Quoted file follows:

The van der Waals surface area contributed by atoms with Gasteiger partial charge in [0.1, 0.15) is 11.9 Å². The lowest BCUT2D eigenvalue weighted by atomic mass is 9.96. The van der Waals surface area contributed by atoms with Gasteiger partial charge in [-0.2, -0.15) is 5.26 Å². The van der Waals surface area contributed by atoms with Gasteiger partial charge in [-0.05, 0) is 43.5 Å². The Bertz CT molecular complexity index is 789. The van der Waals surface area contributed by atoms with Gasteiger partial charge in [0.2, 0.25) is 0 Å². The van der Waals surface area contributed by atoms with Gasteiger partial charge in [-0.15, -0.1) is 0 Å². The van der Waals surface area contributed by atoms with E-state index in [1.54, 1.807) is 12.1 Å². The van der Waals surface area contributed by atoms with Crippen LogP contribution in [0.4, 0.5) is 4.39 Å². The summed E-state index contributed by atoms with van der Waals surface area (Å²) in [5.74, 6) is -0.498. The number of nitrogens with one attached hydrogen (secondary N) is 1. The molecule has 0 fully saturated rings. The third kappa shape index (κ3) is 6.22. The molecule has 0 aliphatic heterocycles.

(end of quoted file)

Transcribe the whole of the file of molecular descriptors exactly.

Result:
The van der Waals surface area contributed by atoms with Gasteiger partial charge in [0.1, 0.15) is 11.9 Å². The lowest BCUT2D eigenvalue weighted by atomic mass is 9.96. The van der Waals surface area contributed by atoms with Gasteiger partial charge in [-0.2, -0.15) is 5.26 Å². The van der Waals surface area contributed by atoms with Gasteiger partial charge in [-0.05, 0) is 43.5 Å². The Bertz CT molecular complexity index is 789. The van der Waals surface area contributed by atoms with Gasteiger partial charge in [0.2, 0.25) is 0 Å². The van der Waals surface area contributed by atoms with Gasteiger partial charge in [-0.15, -0.1) is 0 Å². The van der Waals surface area contributed by atoms with E-state index in [1.54, 1.807) is 12.1 Å². The van der Waals surface area contributed by atoms with Crippen LogP contribution in [0.4, 0.5) is 4.39 Å². The summed E-state index contributed by atoms with van der Waals surface area (Å²) in [5.74, 6) is -0.498. The number of nitrogens with one attached hydrogen (secondary N) is 1. The molecule has 0 fully saturated rings. The third kappa shape index (κ3) is 6.22. The molecule has 0 aliphatic heterocycles.